government is controlled by big shots from the Tajik (another Indo-European
tribe that dominates the north and comprise about a quarter of the population)
and Pushtun (40 percent of the population) tribes. The main goal of the Tajiks
is to make sure the Pushtuns don't push them around (as the Taliban tried to
do), while the Pushtuns are out to make as much money as they can (usually via embezzlement
and bribes), while remaining top dogs. The
government controls much of the foreign aid, and the national police and army.
But this is not a lot of money, and governors, warlords and drug gangs are
always trying (and often succeeding) in buying the loyalty of police and troops
operating in their locality. Several senior officials in the national
government are believed to be on the payroll for drug gangs. It's easy money
and hard to resist, especially when the alternative is constant assassination attempts.
Al Qaeda is
a convenient name for Islamic religious fanatics who wish to establish clerical
dictatorships in Afghanistan and Pakistan. Most of the people in both these
countries do not want to be ruled by religious leaders, and are willing to
fight against this. The majority also dislikes the terror bombings and
lifestyle police (shutting down video and music shops and most sources of entertainment
and education and employment for women.) Bur homicidal and suicidal religious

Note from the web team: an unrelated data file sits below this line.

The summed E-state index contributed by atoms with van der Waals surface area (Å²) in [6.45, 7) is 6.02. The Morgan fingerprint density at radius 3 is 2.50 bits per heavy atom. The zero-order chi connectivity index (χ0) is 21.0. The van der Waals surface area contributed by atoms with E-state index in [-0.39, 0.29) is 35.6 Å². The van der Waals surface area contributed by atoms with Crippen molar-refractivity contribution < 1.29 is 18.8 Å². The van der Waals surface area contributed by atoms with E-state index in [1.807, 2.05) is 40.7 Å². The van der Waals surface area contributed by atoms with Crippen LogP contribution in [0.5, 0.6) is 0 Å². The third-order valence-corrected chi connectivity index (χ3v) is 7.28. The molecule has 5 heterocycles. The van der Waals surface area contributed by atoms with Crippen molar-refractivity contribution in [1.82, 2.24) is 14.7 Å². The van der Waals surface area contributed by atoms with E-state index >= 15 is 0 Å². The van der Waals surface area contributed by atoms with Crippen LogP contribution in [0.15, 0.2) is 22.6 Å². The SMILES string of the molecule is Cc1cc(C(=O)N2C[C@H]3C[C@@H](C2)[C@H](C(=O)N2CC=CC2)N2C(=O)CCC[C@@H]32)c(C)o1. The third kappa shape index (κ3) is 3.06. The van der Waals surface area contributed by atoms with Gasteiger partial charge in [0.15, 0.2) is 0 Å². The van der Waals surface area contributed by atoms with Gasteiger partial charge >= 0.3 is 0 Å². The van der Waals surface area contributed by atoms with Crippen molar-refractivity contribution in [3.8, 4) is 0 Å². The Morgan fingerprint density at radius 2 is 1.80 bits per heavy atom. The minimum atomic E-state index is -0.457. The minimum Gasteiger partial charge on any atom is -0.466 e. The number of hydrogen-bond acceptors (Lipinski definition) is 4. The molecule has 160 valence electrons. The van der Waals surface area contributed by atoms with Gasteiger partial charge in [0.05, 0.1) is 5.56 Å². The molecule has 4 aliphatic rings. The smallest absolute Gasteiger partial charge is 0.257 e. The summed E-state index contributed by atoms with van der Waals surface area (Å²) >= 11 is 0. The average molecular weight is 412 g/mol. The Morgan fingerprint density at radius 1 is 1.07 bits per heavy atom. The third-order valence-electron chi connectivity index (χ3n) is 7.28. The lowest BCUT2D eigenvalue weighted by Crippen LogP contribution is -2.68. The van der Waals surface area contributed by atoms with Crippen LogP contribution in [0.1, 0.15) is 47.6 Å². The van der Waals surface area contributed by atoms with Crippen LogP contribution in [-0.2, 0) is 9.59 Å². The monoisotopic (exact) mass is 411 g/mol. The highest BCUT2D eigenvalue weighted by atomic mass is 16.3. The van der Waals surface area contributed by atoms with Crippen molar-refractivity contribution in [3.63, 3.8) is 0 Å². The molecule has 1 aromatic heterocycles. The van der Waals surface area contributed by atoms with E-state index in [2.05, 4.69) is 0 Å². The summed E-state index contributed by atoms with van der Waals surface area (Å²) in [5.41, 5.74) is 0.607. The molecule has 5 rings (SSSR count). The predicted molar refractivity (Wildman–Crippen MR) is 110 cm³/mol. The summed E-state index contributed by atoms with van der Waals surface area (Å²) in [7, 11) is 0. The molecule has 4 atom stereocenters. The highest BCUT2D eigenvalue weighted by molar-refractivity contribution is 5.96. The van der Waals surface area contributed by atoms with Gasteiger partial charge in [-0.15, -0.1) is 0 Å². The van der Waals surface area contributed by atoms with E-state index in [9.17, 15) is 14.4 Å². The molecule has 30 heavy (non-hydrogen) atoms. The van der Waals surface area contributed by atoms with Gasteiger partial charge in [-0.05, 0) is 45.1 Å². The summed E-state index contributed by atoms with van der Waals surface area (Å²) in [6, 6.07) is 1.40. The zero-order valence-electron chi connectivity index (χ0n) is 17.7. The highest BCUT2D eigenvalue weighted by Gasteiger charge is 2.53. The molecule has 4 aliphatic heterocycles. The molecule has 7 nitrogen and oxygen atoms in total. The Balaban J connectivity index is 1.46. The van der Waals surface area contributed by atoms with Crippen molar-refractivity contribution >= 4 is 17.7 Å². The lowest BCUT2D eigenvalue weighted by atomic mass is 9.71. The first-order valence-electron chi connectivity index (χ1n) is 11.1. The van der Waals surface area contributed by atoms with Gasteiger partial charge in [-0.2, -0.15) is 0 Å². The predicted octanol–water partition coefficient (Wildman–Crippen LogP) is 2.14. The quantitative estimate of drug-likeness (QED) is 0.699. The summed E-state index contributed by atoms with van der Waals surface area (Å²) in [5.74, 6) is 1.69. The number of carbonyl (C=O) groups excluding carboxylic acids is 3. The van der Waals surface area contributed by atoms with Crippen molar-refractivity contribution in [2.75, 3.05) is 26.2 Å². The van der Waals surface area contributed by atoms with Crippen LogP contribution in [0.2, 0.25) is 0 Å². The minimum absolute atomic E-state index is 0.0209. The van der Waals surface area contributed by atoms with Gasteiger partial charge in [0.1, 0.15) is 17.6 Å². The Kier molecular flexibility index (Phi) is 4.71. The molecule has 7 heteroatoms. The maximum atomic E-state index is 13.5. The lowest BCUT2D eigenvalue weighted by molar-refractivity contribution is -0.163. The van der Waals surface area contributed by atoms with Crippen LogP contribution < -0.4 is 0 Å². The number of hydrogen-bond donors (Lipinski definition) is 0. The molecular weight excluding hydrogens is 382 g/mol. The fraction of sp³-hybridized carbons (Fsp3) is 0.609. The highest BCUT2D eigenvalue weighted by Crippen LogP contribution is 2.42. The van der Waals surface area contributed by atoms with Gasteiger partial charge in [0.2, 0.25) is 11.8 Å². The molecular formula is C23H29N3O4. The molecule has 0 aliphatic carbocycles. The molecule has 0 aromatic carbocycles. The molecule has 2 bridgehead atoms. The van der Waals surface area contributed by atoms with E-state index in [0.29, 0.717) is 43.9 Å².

fanatics have power far larger than their small numbers would indicate. That's
what terrorism is all about.
Afghanistan a potential problem that has to be neutralized. Westerners must
keep in mind that "Afghanistan" (as a region) is where several waves
of invaders have poured into South Asia and upset many apple carts. The tribal
areas on the Pakistani side of the border are part of this historical "Afghanistan".
Most of the 40 million Pushtun tribal peoples live on the Pakistani side of the
border. Pakistani government officials are always coming up with new schemes to
keep the tribes busy with each other, and not planning mischief against the
lowlanders (the majority of Pakistan's population). The Taliban was one of
these schemes, which got out of control. Some with Islamic radicalism in
The foreign forces.
Nearly 100,000 people, with two-thirds troops and the rest aid workers, bureaucrats